I have two teenage boys at home – one my own, and one whose mother has courageously sent him halfway across the world to live with a stranger. A third teenager (mine) is homesick in a foreign country. A fourth, on his way.
You’d think they’re the ones having the personal growth experience. Probably. But it’s my own that’s inspired this post.
In Braving the Wilderness at Home, Brené Brown (to whom I credit the title of this post) speaks about our desperate search for belonging, and how we settle for fitting in. In my experience, nowhere do you feel more alone than in a strange country with no language skills and a suitcase of teenage angst.
Of course this longing isn’t reserved for exchange students. Even when it comes to our own families we yearn to be acknowledged for who we are. If we aren’t, it could break our hearts, our spirit and our self-worth.
The less brave among us pretend and please in our frantic need to fit in. We don’t dare to be ourselves, to stand in that lonely, unpredictable, vulnerable place of truth. We choose instead to be what others want us to be and as payment, we’re weighed down by the constant companions of blame, rage, and inexplicable grief.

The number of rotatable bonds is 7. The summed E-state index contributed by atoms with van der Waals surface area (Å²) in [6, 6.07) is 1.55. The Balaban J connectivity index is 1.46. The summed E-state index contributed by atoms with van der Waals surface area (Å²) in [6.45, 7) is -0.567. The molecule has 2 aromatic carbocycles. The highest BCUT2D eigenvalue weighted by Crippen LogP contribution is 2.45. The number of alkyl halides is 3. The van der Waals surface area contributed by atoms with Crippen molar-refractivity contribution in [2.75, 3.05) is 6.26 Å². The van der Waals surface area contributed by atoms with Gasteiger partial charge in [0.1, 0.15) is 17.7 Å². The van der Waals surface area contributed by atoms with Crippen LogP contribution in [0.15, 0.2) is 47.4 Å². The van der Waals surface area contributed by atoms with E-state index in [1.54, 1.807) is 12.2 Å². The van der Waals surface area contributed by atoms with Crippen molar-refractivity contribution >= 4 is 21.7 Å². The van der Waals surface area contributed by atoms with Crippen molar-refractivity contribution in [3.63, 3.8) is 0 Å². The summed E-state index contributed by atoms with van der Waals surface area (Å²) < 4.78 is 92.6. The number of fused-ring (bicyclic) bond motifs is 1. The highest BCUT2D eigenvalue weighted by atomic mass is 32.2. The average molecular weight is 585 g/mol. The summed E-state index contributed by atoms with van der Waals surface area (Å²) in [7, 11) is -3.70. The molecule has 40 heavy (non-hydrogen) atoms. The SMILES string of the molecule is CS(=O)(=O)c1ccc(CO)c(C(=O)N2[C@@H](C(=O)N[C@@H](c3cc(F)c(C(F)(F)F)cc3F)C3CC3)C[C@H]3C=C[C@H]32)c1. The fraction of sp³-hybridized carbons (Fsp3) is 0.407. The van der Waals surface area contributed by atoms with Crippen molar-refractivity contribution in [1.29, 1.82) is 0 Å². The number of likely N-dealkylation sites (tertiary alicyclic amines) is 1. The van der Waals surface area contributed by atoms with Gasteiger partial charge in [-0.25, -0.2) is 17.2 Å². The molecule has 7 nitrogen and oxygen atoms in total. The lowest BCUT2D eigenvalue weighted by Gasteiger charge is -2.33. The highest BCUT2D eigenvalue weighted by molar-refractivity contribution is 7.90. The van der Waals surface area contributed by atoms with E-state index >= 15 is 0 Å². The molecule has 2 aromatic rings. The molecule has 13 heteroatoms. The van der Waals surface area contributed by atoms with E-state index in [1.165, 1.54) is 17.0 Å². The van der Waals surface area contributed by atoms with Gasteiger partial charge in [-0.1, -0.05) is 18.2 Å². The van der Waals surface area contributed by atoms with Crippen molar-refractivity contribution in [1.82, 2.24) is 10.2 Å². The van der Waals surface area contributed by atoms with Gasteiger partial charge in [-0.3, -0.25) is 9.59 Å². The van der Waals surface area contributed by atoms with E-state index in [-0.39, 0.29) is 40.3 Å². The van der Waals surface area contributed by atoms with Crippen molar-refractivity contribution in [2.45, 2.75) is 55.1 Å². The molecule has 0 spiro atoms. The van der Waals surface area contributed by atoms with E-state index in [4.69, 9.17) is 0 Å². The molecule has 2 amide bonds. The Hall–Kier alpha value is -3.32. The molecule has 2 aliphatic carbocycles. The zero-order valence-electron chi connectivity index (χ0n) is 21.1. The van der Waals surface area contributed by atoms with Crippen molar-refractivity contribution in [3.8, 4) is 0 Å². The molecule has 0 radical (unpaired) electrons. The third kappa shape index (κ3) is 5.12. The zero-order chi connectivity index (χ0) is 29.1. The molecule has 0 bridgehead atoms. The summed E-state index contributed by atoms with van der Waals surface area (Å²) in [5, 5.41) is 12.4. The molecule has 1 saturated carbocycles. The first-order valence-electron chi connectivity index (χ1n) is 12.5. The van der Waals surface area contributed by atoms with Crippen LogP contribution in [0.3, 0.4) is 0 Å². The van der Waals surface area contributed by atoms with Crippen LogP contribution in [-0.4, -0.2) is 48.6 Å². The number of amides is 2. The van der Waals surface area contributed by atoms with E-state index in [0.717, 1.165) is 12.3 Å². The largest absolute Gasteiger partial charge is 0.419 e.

Brené encourages us to:
“Stop scouring people’s faces for evidence that you’re not enough. You will always find it because you’ve made that your goal. True belonging and self worth are not goods. We don’t negotiate their value with the world. The truth about who we are lives in our hearts. Our call to courage is to protect our wild heart against constant evaluation, especially our own. No one belongs here more than you.”
In our family, we’re not skilled at rewarding authenticity. Our own fears and pain about not belonging drive us to teach our sons to ‘fit in’. We think we’re encouraging them to be their own people and choose their own paths, and most often we genuinely support their choices, until they make us uncomfortable or scared.
The consequences of our constant molding are teenagers who feel trapped by our rules and bored by our predictability; wild horses champing at the bit of freedom from expectation.
Maybe if we’re able stand with a strong back and have the courage to be ourselves, so can they. Maybe if we dare to expose our soft, vulnerable front, so can they. Maybe if they’re able to model for us how to stand in wild, passionate truth… so can we.